Unnecessary Roughness

Onyx Contributor:  Johnny Silvercloud (@JohnnySilverclo)

St. Louis Rams

Unnecessary Roughness: An illegal action in football where a player uses methods beyond what is necessary to block or tackle another player.  Grabbing a player by his facemask, collar or head butting are all forms of unnecessary roughness.  These are considered personal fouls because they cause a higher than average number of injuries.  These penalties automatically result in the offended team getting fifteen yards in their favor or half the distance to the goal line if it is less than fifteen yards away.

Most experts and coaches say that unnecessary roughness is a sign of lack of discipline.  ~  Sporting Charts.com

I never been a huge sports fan.  I always had favorite teams, and favorite players…but I never was one to ever-so follow sports.  While I had favorites here and there, I never was a guy who can ask about all types of stats and facts on the player.  I always knew where my favorite players come from, where they went to college and all.  But I never was one to sit in on every single game, every waking minute like how some people do.  I’d often wait for highlights in the morning, or I’ll check things out in the fourth quarter or so.  My favorite teams tend to be based on localization loyalty; from there I love everything D.C.

One reason why sports never really pulled me in like most things I adore (e.g. boxing, MMA) because I just never really grasped what the players stood for.  How much are they like me?  I know they all went to college, but what were their favorite classes?  I’m not a football player, so I can’t relate to them…but can they relate to me?  Do they share my same fears?  Does their social standing, wealth and influence shield them from the socio-political strife that the common man must swim through?

Apparently their influence and social capital does not.  They are completely aware of what’s going on in Ferguson, just north-west of Edward Jones Dome, the stadium at which they play.

I became a fan of the St. Louis Rams tonight.  Forever.  And even after that.

I love the St. Louis Rams. In fact, I ordered a custom Jersey of their colors before this article was cut.  I really do LOVE this team.  This team allowed me to understand what they stand up for; the people of the city and the state they represent in the National Football League.  If I were a Missourian, I would be so proud of my team.  This is a team that understands that America’s Afrophobia is indeed a problem.  Perhaps so being that Johnathan Ferrell, was a Florida A&M football player who was murdered by police after only knocking on someone’s door after a car crash, mirroring the murder of Renisha McBride.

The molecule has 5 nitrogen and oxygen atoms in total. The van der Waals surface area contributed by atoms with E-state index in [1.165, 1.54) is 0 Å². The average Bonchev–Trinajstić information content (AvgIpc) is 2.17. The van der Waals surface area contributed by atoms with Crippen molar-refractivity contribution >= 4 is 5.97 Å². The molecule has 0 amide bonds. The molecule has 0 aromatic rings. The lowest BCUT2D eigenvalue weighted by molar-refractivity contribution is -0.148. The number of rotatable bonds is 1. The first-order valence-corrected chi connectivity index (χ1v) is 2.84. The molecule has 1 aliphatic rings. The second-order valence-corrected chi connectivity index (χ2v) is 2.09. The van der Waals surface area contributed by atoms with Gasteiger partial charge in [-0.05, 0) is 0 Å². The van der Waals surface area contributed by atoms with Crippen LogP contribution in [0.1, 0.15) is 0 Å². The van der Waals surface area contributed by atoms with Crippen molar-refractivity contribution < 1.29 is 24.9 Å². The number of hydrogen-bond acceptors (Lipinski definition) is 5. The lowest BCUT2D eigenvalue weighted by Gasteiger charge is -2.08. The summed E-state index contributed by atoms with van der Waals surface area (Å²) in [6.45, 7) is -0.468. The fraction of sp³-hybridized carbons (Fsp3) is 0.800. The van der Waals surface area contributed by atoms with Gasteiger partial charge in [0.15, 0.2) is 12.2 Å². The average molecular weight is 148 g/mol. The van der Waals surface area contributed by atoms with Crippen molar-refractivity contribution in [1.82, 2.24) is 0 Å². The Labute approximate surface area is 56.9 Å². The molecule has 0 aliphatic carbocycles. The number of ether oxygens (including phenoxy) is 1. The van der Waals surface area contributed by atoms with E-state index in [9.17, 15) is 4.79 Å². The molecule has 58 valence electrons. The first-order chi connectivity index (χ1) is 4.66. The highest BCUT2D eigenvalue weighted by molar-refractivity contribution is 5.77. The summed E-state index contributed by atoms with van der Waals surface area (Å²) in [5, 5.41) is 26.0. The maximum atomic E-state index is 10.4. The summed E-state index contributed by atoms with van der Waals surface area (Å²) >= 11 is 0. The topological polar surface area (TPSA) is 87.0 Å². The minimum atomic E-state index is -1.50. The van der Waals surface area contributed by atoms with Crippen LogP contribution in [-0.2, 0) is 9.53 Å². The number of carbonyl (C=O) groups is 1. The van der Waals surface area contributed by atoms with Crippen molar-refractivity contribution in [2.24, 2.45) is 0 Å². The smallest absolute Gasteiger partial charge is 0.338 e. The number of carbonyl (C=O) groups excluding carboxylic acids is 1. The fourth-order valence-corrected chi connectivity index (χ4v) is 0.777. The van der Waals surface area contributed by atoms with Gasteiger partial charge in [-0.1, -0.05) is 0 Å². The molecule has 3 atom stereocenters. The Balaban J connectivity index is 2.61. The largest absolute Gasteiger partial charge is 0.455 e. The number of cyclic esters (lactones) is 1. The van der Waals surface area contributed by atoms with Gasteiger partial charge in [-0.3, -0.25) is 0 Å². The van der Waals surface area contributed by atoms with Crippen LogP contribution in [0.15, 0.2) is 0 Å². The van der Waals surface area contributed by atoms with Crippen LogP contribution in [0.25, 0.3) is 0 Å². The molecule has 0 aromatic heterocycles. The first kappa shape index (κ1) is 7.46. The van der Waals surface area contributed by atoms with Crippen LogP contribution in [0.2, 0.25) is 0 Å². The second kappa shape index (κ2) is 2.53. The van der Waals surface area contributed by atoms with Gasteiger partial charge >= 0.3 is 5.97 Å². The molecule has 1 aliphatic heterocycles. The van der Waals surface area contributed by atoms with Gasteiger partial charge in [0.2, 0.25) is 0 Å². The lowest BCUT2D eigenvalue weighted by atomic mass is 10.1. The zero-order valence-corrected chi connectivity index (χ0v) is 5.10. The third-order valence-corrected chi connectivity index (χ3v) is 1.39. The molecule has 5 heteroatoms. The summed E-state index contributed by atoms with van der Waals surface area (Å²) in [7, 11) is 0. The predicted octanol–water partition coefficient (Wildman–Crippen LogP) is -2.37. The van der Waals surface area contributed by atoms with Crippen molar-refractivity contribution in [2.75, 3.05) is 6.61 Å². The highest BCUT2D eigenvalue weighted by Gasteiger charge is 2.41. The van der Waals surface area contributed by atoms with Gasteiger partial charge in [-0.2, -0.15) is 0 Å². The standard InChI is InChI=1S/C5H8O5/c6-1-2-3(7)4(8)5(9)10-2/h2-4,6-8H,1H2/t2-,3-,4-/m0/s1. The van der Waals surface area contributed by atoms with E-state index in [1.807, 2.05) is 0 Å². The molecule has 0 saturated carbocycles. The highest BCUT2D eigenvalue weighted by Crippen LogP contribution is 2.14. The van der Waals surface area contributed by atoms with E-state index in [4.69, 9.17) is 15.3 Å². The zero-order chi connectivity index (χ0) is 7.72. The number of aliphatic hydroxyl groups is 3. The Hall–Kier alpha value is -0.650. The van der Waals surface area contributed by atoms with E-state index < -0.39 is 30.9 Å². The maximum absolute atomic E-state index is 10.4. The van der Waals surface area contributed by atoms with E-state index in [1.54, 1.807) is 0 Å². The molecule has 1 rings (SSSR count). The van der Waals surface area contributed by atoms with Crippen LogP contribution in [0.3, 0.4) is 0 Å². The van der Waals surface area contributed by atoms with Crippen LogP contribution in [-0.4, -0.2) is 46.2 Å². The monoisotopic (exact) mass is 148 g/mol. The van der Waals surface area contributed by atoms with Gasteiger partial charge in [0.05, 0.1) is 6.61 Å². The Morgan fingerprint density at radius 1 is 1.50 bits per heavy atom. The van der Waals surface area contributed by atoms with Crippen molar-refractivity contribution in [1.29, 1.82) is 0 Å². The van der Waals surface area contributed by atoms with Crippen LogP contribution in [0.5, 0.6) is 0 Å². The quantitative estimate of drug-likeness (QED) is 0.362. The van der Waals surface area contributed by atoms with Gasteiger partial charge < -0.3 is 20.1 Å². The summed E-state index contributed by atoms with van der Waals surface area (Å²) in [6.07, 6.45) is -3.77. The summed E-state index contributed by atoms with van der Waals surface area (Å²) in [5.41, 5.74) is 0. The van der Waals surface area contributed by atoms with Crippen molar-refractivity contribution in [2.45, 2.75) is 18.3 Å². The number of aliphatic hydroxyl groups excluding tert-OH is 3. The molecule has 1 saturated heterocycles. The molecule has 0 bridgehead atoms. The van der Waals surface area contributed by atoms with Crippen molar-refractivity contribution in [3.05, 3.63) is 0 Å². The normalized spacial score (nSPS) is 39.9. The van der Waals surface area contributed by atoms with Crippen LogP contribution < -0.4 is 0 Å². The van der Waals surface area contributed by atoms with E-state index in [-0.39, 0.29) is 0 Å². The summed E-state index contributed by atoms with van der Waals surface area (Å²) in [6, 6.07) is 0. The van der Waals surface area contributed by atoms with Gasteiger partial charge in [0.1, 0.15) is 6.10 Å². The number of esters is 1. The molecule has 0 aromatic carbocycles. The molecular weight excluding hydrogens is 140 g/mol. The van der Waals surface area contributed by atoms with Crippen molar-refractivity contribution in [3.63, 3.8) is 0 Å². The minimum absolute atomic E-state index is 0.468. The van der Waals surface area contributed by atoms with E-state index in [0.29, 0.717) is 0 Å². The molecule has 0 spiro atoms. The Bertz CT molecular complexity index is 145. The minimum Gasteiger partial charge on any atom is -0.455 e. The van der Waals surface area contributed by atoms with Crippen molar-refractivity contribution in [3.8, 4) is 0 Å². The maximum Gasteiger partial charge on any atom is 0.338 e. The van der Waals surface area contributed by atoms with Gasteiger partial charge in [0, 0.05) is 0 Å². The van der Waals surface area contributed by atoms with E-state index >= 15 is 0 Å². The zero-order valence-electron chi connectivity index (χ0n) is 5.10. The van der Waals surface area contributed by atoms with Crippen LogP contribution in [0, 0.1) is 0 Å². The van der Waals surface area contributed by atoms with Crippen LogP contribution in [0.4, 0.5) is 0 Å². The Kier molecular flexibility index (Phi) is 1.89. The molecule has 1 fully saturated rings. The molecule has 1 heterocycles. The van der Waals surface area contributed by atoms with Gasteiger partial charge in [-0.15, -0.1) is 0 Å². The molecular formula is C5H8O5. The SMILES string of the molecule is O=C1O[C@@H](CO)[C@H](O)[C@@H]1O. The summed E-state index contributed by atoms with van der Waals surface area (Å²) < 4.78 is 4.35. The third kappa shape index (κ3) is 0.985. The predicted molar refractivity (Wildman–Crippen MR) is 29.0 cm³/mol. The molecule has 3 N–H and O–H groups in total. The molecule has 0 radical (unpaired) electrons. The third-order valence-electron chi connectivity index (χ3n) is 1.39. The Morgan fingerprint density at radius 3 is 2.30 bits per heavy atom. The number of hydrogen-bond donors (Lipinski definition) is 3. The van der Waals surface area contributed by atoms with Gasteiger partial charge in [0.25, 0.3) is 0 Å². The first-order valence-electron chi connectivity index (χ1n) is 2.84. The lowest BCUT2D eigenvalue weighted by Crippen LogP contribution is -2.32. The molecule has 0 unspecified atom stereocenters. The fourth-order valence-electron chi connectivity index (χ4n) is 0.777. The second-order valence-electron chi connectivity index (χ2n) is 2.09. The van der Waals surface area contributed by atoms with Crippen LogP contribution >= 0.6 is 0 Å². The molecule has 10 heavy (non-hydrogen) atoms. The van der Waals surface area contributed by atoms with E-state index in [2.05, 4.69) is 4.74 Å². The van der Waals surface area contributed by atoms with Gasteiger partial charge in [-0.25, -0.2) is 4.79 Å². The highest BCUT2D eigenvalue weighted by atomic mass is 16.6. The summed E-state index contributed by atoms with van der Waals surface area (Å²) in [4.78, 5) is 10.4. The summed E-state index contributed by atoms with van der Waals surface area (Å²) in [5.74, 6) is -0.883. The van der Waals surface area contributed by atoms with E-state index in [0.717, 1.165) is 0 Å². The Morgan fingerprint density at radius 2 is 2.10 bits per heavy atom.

So maybe our players understand that out of all of these Afrophobia-induced modern day lynchings, it simply could have been them.  Travel a certain distance south or so and these players might come up missing or suffer racial strife with local law enforcement in more rural towns.  Maybe they already have their experiences with racism — before or after professional football.  With how indiscriminate (within black people, of course) these unjust murders are, maybe they figure they very well can be next.

 St. Louis Police Department

Directly after members of the Rams did the “hands up/don’t shoot” pose, the police issued a statement condemning the action on the field.  In fact, the St. Louis police department — after going through the painstaking effort to NOT punish Darren Wilson, an actual rage killing murdering cop — demands that the St. Louis Rams receive punishment.  When this showed up on my twitter I thought that maybe someone got tricked by a satirical website pretending to be news, but as the links provide you can see this for yourself.  They were serious.

Unnecessary roughness is an illegal action in football where a player uses methods beyond what is necessary to block or tackle another player.  The St. Louis police have been pulling facemasks all game in regards to Ferguson protesters, to include attacking the media present; roughing the passer.  When it comes to their own football team, I begin wondering when politicians and those in power will begin throwing the flag on the field, calling the police departments penalties, for real.

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